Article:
808 still wins. I have a Galaxy Note I (2011) and I'll only upgrade to a decent camera phone. Moving from the N8 to the Galaxy Note I lost a lot of fun taking pictures through the phone and I want to recover it.
TheScrambler: It's nice. It's small. It feels good and it's quality is nearly at full frame level. But should i really leave APSC-DSLR technology ? I really dont know...;-)
I want using my legacy lenses, so another brand new APS-C camera is more of the same c*** to me.
sblecher6sj7: Three of us performed a side by side test with a NikonD800, a Canon 60d and a Mamiya 645 Pro. The Mamiya was loaded with Kodak Portra color negative film. The pictures were taken with the cameras on a tripod and the focal lengths were chosen to give the same field coverage. The focal lenth of the Nikon Test shots was !.6 times the Canon and the Mamiya focal length was 1.6 times the Nikon. Then the Mamiya negatives were scanned with a Nikon Coolscan 8000 scanner. The Nikon D800 was best performer, and handily outperformed the Mamiya , and Canon 60D also was better than the Mamiya by a smaller margin. Both digital cameras were both much less noisy than the scanned negative. Since the image from the Mamiya doesn't require as much enlargement,it's still capable of making a big print, but not as good as the Nikon D800. The Mamiya can produce a bigger print than my old Canon 30D. Too bad the test written up in DP Review didn't include any DSLR's between the 40D and The D800.
I think film will never compete with DSLRs in the "gross noise count". Film will always look noisy for the new generation of photographers. On the other hand, film noise is something you can live with while digital noise is monotonous and therefore more disturbing as that pattern take your attention.
On the other hand, the Velvia textures on the metal cable at bottom of the test picture or that gray building at mid right shows that film still is a good option for texture maniacs like me.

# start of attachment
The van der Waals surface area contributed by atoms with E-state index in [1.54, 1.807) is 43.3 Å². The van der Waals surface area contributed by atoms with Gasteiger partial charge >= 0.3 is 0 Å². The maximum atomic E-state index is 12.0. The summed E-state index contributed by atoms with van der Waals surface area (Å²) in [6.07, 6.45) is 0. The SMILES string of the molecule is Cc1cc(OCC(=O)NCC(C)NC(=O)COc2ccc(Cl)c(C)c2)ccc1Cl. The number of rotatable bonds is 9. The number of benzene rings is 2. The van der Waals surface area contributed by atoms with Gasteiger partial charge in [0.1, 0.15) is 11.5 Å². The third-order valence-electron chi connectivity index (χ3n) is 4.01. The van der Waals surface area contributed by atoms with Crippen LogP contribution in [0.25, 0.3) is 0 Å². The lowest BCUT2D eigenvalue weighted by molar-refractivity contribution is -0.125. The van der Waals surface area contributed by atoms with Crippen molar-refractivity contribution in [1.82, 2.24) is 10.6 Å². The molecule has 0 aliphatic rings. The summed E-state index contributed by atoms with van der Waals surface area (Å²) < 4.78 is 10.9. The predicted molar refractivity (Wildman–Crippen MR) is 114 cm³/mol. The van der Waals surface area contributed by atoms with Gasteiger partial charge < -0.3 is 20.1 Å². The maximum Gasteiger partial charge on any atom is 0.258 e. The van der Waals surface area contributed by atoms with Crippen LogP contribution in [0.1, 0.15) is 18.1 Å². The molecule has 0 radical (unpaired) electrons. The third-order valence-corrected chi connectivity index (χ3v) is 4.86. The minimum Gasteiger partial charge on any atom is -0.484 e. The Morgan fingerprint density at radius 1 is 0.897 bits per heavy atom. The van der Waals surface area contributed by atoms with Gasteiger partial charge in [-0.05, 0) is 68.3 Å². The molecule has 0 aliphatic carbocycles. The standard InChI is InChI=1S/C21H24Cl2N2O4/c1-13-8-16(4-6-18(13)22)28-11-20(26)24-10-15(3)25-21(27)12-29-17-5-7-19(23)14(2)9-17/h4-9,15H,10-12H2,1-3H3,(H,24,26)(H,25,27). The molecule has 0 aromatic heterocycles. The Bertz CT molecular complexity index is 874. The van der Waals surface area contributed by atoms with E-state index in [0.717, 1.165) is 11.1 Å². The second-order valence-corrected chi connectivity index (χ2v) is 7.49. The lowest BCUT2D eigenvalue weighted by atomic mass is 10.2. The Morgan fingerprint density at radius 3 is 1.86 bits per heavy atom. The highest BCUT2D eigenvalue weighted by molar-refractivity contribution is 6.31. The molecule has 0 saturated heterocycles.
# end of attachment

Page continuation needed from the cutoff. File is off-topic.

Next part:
Maybe a raw picture from D800 can be better processed, but considering only this review, I still prefer the film one at daylight.
To me the best performer in daylight was the Velvia one. I prefer preserving textures as nearly-random film noise isn't really annoying. This test shows two things: smartphone cameras are not that bad and film is still alive (for practicity you'd better using a D800 though).
I'm still waiting a better camera phone than Nokia 808. Lumia 1020 looks overprocessed and oversharpened.
Boring review... Lumia 1020 wins with a slight margin against S4Z although Nokia 808 has a way better camera for still pictures, albeit it's outdated. In videos, however, the competition is tougher.
Maybe we'll have a better cameraphone landscape when we'll have truly Nokia competitors. But at that time we'll have an even better Nokia phone - a Lumia 1120, maybe.
Currently, when you have a near-premium compact camera performance, you have to buy a Nokia. There aren't any other reasonable options.
Wouldn't the new iPhone 5S have a bigger 8MP sensor than the previous version? This article points to the same sensor size.
Nice! Hopefully it will perform as good as Galaxy S4.
"he feels that his iPhone gives him access to places that his DSLR never could"
In Brazil, even an iPhone is a bit risky. I prefer using a Nokia camera-phone or a premium compact camera which look more like "cheap consumer stuff" so I don't get annoyed by casual robbers.
I wonder if Detroit is really that bad or he is only taking pictures from the most degraded neighborhoods.
Oops409: Your best camera is the one you have with you.My A55 rarely leaves the house - 5% usageMy Nex-6 I take on trips - 70% usageMy RX100 when I think I might come across something interesting - 23% usage.My iPhone 4s is always with me - 2% usageI will order the 5s... Perhaps it will make 5% usage?
I used my N8 on nearly 90% cases. Now with a Galaxy Note I practically stopped taking pictures. However, it keeps making around 80% of my pictures.